“Telecommunications doesn’t necessarily have to be an ugly word,” Adams said. “For us, it’s really about enhancing the customer experience and evolving with our clients as well. That’s where the big guys have a hard time.”

GeoLinks envisions itself as one day being the premiere provider of high-speed internet to rural communities throughout California and beyond. While just 10 percent of all U.S. citizens lacked access to high-speed internet in 2016, the figure climbed to roughly 40 percent for those living in rural areas, according to the Federal Communications Commission.

“It’s not just a buzz-term that we use, it’s our passion: Bridging the digital divide, which means bringing high-speed internet to everybody no matter what geography,” Adams said. “Studies have shown that people who have access to high-speed internet are more inclined to make more money and better education. These things are very important to us.”

Rural boom

New state legislation that establishes funds for the deployment of broadband projects in rural areas puts GeoLinks on track to expand its California business substantially. Chief Executive Skyler Ditchfield, who founded GeoLinks in 2011 with his cousin and Chief Techonology Officer Ryan Hauf, was one of the lobbyists behind the September passage of AB1665, or the “Internet for All Act.” Ditchfield has been working with the Corporation for Education Network Initiatives and other organizations to establish contracts with public institutions.

The company was awarded more construction grants than any other internet service provider for California public schools and libraries for 2016 and 2017. Earlier this year, it received a certificate of public convenience and necessity from the California Public Utilities Commission, enabling it to form strategic partnerships with federal agencies such the Department of Education.

“Right now we’re working with all different types of organizations – private and public – to spread the GeoLinks name,” Adams said.

GeoLinks’ rapid growth is linked to three components, Adams added: an exceptional primary product, strong customer relations and a knack for recruiting and retaining top talent. From land procurement to equipment installation, GeoLinks performs every step of the process behind setting up a broadband network in-house, affording finer control over timetables as well as its relationships with clients. The company is able to send workers to sites more quickly than companies that contract with third-party suppliers for equipment-related services.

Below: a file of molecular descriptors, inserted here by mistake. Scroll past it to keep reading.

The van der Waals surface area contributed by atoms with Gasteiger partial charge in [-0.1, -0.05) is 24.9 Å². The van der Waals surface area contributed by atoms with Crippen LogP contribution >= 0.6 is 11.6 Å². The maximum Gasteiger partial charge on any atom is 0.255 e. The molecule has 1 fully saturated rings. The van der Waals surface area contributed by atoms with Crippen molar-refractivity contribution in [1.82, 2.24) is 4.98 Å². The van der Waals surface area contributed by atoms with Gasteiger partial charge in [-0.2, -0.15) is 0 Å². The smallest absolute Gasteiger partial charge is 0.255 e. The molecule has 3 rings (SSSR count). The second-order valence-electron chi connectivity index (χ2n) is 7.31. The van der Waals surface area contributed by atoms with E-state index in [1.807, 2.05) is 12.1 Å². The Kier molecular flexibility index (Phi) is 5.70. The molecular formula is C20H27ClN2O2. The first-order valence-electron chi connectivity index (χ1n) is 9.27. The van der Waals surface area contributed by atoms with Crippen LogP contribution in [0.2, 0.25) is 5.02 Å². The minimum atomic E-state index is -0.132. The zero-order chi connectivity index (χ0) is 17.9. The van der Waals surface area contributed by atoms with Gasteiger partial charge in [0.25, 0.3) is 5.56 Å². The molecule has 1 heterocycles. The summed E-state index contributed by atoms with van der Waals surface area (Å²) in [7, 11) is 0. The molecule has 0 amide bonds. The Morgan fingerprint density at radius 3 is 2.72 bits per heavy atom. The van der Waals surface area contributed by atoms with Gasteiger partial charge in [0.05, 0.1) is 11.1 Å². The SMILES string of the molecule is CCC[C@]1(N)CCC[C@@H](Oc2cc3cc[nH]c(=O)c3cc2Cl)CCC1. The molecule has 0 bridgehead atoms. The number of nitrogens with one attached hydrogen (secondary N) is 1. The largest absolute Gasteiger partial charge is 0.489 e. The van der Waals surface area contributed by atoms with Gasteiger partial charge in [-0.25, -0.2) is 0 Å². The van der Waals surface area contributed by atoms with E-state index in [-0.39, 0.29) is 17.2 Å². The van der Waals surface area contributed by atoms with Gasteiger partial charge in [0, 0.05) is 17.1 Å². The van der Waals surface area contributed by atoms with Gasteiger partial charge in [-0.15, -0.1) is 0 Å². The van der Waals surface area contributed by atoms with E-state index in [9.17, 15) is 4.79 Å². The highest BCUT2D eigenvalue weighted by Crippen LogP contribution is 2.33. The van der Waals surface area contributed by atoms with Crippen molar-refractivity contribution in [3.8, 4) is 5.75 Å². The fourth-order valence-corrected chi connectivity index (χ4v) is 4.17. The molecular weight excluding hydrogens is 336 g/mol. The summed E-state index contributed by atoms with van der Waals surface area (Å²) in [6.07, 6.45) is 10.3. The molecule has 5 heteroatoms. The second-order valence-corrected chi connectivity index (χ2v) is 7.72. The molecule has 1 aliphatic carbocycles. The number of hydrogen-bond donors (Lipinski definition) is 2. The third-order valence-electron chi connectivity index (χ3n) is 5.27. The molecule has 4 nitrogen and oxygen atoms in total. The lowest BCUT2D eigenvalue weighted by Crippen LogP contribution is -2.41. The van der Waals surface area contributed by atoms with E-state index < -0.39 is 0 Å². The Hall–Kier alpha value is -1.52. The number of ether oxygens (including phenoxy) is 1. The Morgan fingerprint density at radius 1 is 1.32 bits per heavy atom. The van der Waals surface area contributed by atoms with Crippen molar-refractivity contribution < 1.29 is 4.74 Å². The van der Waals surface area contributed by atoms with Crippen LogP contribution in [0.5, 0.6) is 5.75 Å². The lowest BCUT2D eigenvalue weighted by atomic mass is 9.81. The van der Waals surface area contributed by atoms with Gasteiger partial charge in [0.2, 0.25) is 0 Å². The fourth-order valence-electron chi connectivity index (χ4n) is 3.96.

“People are used to a certain kind of relationship with their internet or telecommunications provider,” Adams said. “Whatever the big guys were doing, we were going to do the exact opposite, starting with our speed of deployment.”

To catch and keep exceptional employees who are fully invested in the company’s progress, GeoLinks has outfitted its headquarters with Silicon Valley-style amenities, such as an in-house gym, basketball court and full-service kitchen. Workers also have access to a personal chef and a wellness expert, he added.

“There’s not a day that goes by where I’m not absolutely delighted with the workforce we have here at GeoLinks,” he said. “We are all about not only the client experience, but also the employee experience.”

But material benefits are only one part of the firm’s strategy for building a standout team. GeoLinks’ managers take a “hands off” approach to employee oversight, minimizing micromanagement so that workers have the intellectual freedom to come up with new ideas that can move the company forward, Adams explained.

“We went out of our way to make sure this is a company that creates a culture of respect, without the ego,” Adams said. “We want all of our employees to feel like they have just as much of a stake in the company as anybody else.”